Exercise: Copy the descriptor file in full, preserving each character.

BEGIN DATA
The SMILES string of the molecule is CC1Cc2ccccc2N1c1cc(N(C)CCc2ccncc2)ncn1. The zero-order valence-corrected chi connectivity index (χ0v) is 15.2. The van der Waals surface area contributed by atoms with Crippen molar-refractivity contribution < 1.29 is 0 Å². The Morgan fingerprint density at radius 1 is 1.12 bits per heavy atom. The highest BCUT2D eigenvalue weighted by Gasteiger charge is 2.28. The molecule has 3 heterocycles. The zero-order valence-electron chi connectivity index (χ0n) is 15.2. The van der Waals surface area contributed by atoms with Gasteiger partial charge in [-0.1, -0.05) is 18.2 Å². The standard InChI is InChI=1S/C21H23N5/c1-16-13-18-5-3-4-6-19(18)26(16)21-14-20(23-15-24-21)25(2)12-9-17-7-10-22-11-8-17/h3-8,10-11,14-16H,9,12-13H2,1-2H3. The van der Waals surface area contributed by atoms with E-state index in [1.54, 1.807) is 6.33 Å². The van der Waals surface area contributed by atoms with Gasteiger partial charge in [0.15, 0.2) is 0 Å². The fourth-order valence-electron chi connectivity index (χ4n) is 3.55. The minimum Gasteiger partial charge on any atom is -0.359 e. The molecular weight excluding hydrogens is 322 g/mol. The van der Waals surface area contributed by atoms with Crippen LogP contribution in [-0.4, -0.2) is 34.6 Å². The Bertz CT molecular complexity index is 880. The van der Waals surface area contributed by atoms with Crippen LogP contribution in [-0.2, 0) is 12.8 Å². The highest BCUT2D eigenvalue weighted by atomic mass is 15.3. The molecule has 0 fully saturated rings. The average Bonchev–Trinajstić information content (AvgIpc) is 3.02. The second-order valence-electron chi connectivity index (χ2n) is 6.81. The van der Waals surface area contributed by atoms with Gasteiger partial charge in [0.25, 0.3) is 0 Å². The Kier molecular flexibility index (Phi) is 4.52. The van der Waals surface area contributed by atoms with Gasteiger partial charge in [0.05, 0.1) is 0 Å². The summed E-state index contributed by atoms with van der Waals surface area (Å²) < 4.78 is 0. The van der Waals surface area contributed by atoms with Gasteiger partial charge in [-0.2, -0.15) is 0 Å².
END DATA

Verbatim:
The SMILES string of the molecule is CC1Cc2ccccc2N1c1cc(N(C)CCc2ccncc2)ncn1. The zero-order valence-corrected chi connectivity index (χ0v) is 15.2. The van der Waals surface area contributed by atoms with Crippen molar-refractivity contribution < 1.29 is 0 Å². The Morgan fingerprint density at radius 1 is 1.12 bits per heavy atom. The highest BCUT2D eigenvalue weighted by Gasteiger charge is 2.28. The molecule has 3 heterocycles. The zero-order valence-electron chi connectivity index (χ0n) is 15.2. The van der Waals surface area contributed by atoms with Gasteiger partial charge in [-0.1, -0.05) is 18.2 Å². The standard InChI is InChI=1S/C21H23N5/c1-16-13-18-5-3-4-6-19(18)26(16)21-14-20(23-15-24-21)25(2)12-9-17-7-10-22-11-8-17/h3-8,10-11,14-16H,9,12-13H2,1-2H3. The van der Waals surface area contributed by atoms with E-state index in [1.54, 1.807) is 6.33 Å². The van der Waals surface area contributed by atoms with Gasteiger partial charge in [0.15, 0.2) is 0 Å². The fourth-order valence-electron chi connectivity index (χ4n) is 3.55. The minimum Gasteiger partial charge on any atom is -0.359 e. The molecular weight excluding hydrogens is 322 g/mol. The van der Waals surface area contributed by atoms with Crippen LogP contribution in [-0.4, -0.2) is 34.6 Å². The Bertz CT molecular complexity index is 880. The van der Waals surface area contributed by atoms with Crippen LogP contribution in [-0.2, 0) is 12.8 Å². The highest BCUT2D eigenvalue weighted by atomic mass is 15.3. The molecule has 0 fully saturated rings. The average Bonchev–Trinajstić information content (AvgIpc) is 3.02. The second-order valence-electron chi connectivity index (χ2n) is 6.81. The van der Waals surface area contributed by atoms with Gasteiger partial charge in [0.25, 0.3) is 0 Å². The Kier molecular flexibility index (Phi) is 4.52. The van der Waals surface area contributed by atoms with Gasteiger partial charge in [0.05, 0.1) is 0 Å². The summed E-state index contributed by atoms with van der Waals surface area (Å²) < 4.78 is 0. The van der Waals surface area contributed by atoms with Gasteiger partial charge in [-0.2, -0.15) is 0 Å².